Residential Water Use in Massachusetts Exceeds State Guidelines

There is nothing more annoying than seeing automated sprinklers watering sidewalks or spraying on lawns during rain. Such excess water use is common in affluent communities. Almost 100 Massachusetts communities are exceeding state guidelines for water usage. The state advises residential water consumption be limited to 65 gallons a day per person.

Like much of the US, Massachusetts has suffered periods of drought, although nothing like the West, and rivers and streams are being drawn down to supply residents with water. Residents are trying to avoid water restrictions by digging private wells, yet these wells also drain the same water table as municipally supplied water. Freshwater fish are suffering.

The Boston Globe reports: “With lawn watering season just getting underway, the state says there are 160 rivers and streams in the state that already suffer from low flows or water levels. Some, like parts of the Jones River in Kingston, run bone dry some summers.”

And a new state Department of Fish & Game report shows river fish are disappearing from many Massachusetts waterways – including the upper Charles and Blackstone rivers – in part because too much water is being taken from them. Brook trout, a local favorite, have all but disappeared from the parched upper Ipswich River. The stock of native bait fish such as common shiners have plummeted in the Blackstone.

Overwatering is to blame for much of the excess demand, local officials say.

The average daily usage of water in many Massachusetts communities ranges from 75 to 167 gallons per individual (not household) per day. The state has one of the strictest residential water use standards in the country, but it won’t be fully implemented until 2017.

The 65 gallon limit is equivalent to 1,040 glasses of water, but the Massachusetts Water Works Association claims the restrictions are too severe citing the national average is about 100 gallons per day per person. The average American consumes 69 gallons a day for indoor use and 32 gallons for outdoor use of water.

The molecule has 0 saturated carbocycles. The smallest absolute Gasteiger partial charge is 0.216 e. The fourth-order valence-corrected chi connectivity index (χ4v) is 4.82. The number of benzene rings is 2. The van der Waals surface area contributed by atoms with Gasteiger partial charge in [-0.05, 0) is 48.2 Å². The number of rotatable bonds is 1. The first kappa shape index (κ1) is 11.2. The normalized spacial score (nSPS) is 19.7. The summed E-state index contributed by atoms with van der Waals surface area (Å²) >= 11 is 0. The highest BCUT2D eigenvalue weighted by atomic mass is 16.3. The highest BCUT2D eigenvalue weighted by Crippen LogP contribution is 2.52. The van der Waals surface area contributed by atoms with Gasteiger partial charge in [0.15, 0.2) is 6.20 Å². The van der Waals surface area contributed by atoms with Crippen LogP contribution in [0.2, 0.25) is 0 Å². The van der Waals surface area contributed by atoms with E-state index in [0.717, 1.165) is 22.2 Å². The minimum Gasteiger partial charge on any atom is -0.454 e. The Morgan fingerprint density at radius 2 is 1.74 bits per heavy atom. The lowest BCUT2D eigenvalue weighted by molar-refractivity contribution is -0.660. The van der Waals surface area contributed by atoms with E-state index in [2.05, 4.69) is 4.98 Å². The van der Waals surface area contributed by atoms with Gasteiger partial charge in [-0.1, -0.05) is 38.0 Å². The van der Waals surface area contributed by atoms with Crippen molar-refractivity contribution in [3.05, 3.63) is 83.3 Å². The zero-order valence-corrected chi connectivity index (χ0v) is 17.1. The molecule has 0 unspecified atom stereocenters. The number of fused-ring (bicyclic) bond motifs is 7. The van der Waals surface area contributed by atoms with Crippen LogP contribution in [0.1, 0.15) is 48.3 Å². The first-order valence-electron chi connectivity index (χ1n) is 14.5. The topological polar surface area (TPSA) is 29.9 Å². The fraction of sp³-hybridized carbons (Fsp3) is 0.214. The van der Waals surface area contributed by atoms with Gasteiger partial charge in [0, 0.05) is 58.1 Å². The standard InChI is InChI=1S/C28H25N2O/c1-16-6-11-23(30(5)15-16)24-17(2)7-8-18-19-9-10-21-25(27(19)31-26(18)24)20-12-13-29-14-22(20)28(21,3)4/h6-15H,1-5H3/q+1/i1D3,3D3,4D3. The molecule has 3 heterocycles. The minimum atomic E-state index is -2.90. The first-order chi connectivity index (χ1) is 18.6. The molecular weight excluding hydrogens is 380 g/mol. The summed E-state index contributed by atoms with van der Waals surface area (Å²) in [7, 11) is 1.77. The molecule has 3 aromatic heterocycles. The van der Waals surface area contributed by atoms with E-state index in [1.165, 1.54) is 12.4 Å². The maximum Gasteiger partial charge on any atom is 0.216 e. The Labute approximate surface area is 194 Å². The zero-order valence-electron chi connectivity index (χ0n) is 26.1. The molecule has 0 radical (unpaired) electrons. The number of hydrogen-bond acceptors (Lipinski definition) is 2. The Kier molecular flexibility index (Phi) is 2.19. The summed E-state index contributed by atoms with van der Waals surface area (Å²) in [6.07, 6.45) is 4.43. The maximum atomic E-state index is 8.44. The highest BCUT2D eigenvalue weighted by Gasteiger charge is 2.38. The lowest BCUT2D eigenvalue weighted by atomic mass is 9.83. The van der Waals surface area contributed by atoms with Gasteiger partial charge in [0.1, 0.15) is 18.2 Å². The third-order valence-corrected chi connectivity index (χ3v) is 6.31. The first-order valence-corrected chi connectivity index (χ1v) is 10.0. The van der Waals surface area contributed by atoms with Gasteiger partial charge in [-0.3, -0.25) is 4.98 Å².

The Boston Globe describes typical water usage: “But it is not that hard, water advocates say, to reduce indoor usage to 40 gallons or even lower, in part by being aware of how much water you are using. For example, a full bath tub requires about 70 gallons of water, while taking a five-minute shower uses 10 to 25, according to the US Environmental Protection Agency. The average washing machine uses about 41 gallons of water per load.”

Residents of Bolinas, California have proven you can live off of much less water than the average American. This winter when the community’s reservoirs were drying up, households were restricted to 150 gallons a day, that’s about 38 gallons per person and almost half of what Massachusetts has set as the state guideline.

Whether you live in a drought region or not, we should all be concerned about water consumption. Aquatic life needs ample water supply, and water tables around the world are dropping rapidly. Conservation is key.

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Author: Jennifer Lance

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